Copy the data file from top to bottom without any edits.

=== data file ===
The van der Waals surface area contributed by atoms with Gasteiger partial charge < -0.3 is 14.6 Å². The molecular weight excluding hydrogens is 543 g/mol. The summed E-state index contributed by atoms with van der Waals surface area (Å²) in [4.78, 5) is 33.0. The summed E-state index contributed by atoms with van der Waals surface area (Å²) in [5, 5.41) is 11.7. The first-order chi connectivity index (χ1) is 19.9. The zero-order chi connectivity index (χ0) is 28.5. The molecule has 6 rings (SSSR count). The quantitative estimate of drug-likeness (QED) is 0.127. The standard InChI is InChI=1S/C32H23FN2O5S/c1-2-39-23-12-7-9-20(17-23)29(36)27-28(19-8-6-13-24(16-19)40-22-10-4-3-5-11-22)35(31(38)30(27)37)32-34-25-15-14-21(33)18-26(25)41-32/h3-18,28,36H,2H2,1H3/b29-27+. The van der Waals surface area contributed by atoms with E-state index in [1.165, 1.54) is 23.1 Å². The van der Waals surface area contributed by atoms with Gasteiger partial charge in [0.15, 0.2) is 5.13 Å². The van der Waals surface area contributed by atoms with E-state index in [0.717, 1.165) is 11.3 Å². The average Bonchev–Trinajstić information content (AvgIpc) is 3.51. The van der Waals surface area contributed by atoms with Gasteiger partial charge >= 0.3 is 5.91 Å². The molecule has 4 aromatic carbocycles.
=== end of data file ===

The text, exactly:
The van der Waals surface area contributed by atoms with Gasteiger partial charge < -0.3 is 14.6 Å². The molecular weight excluding hydrogens is 543 g/mol. The summed E-state index contributed by atoms with van der Waals surface area (Å²) in [4.78, 5) is 33.0. The summed E-state index contributed by atoms with van der Waals surface area (Å²) in [5, 5.41) is 11.7. The first-order chi connectivity index (χ1) is 19.9. The zero-order chi connectivity index (χ0) is 28.5. The molecule has 6 rings (SSSR count). The quantitative estimate of drug-likeness (QED) is 0.127. The standard InChI is InChI=1S/C32H23FN2O5S/c1-2-39-23-12-7-9-20(17-23)29(36)27-28(19-8-6-13-24(16-19)40-22-10-4-3-5-11-22)35(31(38)30(27)37)32-34-25-15-14-21(33)18-26(25)41-32/h3-18,28,36H,2H2,1H3/b29-27+. The van der Waals surface area contributed by atoms with E-state index in [1.165, 1.54) is 23.1 Å². The van der Waals surface area contributed by atoms with Gasteiger partial charge in [0.15, 0.2) is 5.13 Å². The van der Waals surface area contributed by atoms with E-state index in [0.717, 1.165) is 11.3 Å². The average Bonchev–Trinajstić information content (AvgIpc) is 3.51. The van der Waals surface area contributed by atoms with Gasteiger partial charge >= 0.3 is 5.91 Å². The molecule has 4 aromatic carbocycles.